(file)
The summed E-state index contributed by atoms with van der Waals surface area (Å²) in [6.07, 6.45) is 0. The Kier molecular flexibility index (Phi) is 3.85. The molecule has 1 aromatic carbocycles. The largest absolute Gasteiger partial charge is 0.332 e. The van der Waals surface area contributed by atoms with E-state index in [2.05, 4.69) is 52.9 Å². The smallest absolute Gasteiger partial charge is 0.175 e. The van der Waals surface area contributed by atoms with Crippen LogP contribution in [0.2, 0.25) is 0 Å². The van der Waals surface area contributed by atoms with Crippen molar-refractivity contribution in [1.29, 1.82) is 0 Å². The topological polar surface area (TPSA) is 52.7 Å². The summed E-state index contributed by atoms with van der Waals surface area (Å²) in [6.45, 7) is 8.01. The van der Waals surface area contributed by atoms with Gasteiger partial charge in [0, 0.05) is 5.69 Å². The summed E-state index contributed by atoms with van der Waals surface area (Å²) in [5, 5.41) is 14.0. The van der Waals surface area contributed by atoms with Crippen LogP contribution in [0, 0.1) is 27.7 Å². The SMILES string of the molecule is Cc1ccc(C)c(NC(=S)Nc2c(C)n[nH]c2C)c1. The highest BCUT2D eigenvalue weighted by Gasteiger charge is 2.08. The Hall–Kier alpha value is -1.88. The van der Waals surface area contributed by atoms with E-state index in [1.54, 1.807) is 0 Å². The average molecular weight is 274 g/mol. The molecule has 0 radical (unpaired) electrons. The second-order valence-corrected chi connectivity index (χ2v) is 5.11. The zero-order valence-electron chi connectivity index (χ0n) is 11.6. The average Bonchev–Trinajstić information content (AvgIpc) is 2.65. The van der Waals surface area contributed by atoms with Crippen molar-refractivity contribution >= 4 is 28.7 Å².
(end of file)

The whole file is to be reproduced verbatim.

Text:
The summed E-state index contributed by atoms with van der Waals surface area (Å²) in [6.07, 6.45) is 0. The Kier molecular flexibility index (Phi) is 3.85. The molecule has 1 aromatic carbocycles. The largest absolute Gasteiger partial charge is 0.332 e. The van der Waals surface area contributed by atoms with E-state index in [2.05, 4.69) is 52.9 Å². The smallest absolute Gasteiger partial charge is 0.175 e. The van der Waals surface area contributed by atoms with Crippen LogP contribution in [0.2, 0.25) is 0 Å². The van der Waals surface area contributed by atoms with Crippen molar-refractivity contribution in [1.29, 1.82) is 0 Å². The topological polar surface area (TPSA) is 52.7 Å². The summed E-state index contributed by atoms with van der Waals surface area (Å²) in [6.45, 7) is 8.01. The van der Waals surface area contributed by atoms with Gasteiger partial charge in [0, 0.05) is 5.69 Å². The summed E-state index contributed by atoms with van der Waals surface area (Å²) in [5, 5.41) is 14.0. The van der Waals surface area contributed by atoms with Crippen LogP contribution in [0, 0.1) is 27.7 Å². The SMILES string of the molecule is Cc1ccc(C)c(NC(=S)Nc2c(C)n[nH]c2C)c1. The highest BCUT2D eigenvalue weighted by Gasteiger charge is 2.08. The Hall–Kier alpha value is -1.88. The van der Waals surface area contributed by atoms with E-state index in [1.54, 1.807) is 0 Å². The average molecular weight is 274 g/mol. The molecule has 0 radical (unpaired) electrons. The second-order valence-corrected chi connectivity index (χ2v) is 5.11. The zero-order valence-electron chi connectivity index (χ0n) is 11.6. The average Bonchev–Trinajstić information content (AvgIpc) is 2.65. The van der Waals surface area contributed by atoms with Crippen molar-refractivity contribution >= 4 is 28.7 Å².